(This article appeared in the Anderson Valley Advertiser October 2015)
“I’m a comic book artist. So I think to myself, what do I like to draw? I like to draw hot chicks, fast cars and cool guys in trench coats. So that’s what I write about.” Frank Miller
Last night we watched a DVD of the new movie People, Places, Things. The film did not have a theatrical release, which is the fate of most movies made in America these days unless they are massively expensive blockbusters. People, Places, Things is not a blockbuster and probably didn’t cost much to make, and Marcia and I both very much enjoyed the movie.
The male lead is played by Jemain Clement who has a strong New Zealand accent, so should you rent the film, turn up the volume. Also be sure to watch the opening credits; they are a graphic novella about the five years preceding the beginning of the movie.
Clement plays the part of a graphic novelist who teaches graphic novel writing and drawing at a college in New York, Stephanie Allynne plays his stressed out wife, and Aundrea and Gia Gadsby play their six-year-old twin daughters.
A few hours after seeing the movie, I realized the blocking of the scenes in the film mimics the static nature of scenes in graphic novels, otherwise known as comic books printed and bound as if they are novels. The writer/director of the movie James C. Strouse refers to graphic novels as comic books throughout the film, which I found refreshingly honest. American publishers have been striving for decades now to convince readers that graphic novels are not comic books, but they are. Calling a cow a bovine does not mean that particular bovine is not a cow.
My favorite scenes in the movie were those in which Clement is speaking to his class of aspiring comic book artists. These scenes took me back to the early 1990s when I oversaw the Creative Writing department at the California State Summer School for the Arts and many of my teenaged students were disinterested in novels and poetry, but keenly interested in comic books.
These bright young writers were in the first wave of humans to have their brains programmed since childhood by watching thousands of hours of music videos—messages conveyed by streams of swiftly changing images underscored by walls of sound and rhythm that cause viewers to hunger for more such streams of images and sound. My students were also among the first wave of humans to grow up with personal computers, thus many of them were incapable of writing longhand or speaking in complete sentences.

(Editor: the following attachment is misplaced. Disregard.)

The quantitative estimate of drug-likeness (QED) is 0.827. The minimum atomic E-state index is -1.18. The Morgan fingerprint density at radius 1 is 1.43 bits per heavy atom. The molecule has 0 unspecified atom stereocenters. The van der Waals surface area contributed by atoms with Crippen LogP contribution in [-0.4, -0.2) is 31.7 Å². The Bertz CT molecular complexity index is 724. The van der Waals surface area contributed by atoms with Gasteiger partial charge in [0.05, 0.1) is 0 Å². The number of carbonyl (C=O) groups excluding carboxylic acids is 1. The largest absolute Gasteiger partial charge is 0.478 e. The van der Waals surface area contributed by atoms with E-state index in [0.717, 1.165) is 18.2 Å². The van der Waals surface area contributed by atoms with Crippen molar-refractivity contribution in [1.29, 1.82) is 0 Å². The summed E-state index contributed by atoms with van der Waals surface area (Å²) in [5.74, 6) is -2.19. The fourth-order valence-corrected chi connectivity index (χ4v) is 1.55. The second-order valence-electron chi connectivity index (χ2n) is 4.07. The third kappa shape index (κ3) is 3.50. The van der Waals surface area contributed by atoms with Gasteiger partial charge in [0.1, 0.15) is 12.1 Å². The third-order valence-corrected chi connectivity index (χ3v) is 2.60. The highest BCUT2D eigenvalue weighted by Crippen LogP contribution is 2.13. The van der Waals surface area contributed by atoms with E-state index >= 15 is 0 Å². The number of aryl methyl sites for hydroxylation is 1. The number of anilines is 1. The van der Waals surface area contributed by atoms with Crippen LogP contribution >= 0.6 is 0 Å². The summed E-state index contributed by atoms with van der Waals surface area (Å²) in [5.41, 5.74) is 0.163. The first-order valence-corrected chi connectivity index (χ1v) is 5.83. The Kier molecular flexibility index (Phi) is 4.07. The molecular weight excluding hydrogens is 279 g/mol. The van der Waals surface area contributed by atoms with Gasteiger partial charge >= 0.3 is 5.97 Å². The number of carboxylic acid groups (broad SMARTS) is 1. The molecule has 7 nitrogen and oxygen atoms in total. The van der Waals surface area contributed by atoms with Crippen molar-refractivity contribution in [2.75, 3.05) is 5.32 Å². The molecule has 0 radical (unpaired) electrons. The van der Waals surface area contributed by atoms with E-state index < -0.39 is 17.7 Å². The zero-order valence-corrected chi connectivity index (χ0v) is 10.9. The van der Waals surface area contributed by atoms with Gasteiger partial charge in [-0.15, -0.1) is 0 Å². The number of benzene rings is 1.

As a consequence of my collision with this demographic, I was given several comic books to read, each comic book touted by the giver as his or her favorite. I had not read comic books since I was a kid, and even as a kid didn’t so much read them as flip through the pages in search of arresting images. These comic books given to me by my students were essentially storyboards for shallow unoriginal movies. What, I wondered, did intelligent teenagers find so compelling about these comic books?
So I asked my students to enlighten me, and the gist of what they said was that these comic books provided them with armatures on which to hang their fantasies. Indeed, each comic book starred a lead character superficially similar to the person who gave me the comic book. What were these comic books about? Young, lonely, alienated outcasts doing battle with the dark forces of a cruel world, the line between good and evil blurry, hope a flickering candle in a tempest.
“You know you’re getting old when you stoop to tie your shoelaces and wonder what else you could do while you’re down there.” George Burns
I screened a number of movies for my teenaged writers, movies I was fairly certain they had not yet seen and would appreciate. Alas, The Maltese Falcon bored them to tears and they hated Stardust Memories. As one erudite student said of Woody Allen’s magnum opus, “That is one fucked up dude.”
However, they loved Diva, despite the subtitles, and no wonder. Diva is about a lonely, alienated young man doing battle with the dark forces of a cruel world, the line between good and evil blurry, hope a flickering candle in a tempest, with great music and fabulous cinematography. As much as I love Diva, there is no denying it is a comic book brought to life.
“To me, it’s a matter of first understanding that which may not be put to words.” William Carlos Williams
William Carlos Williams likened a poem to a nude, a novel to a strip tease. Williams was born in 1883 and died in 1963 and was claimed as a major influence by the San Francisco poets I most admired in the 1960s and 70s—Philip Whalen and Lew Welch. My favorite collection of William Carlos Williams poems is Pictures from Brueghel and Other Poems.
As a young writer inspired by Williams’ poems about the stuff of every day life, I practiced writing detailed descriptions of simple objects, a practice I found challenging and valuable. However, many years later when I asked my teenaged students to write descriptions of simple objects: a pen, a bowl, a piece of paper, I was startled by the dismay this exercise aroused in many of them.
“What does this have to do with writing?” asked one angry young woman.
“It’s just a stupid pen,” opined an outraged young man.
“This has everything to do with writing,” I replied. “And the pen will only be stupid if you make it so with your words. In order to write stories or poems that someone else can read and relate to, we must be able to clearly describe things with our words. And the way to get good at that is to practice. With your pen. On a piece of paper.”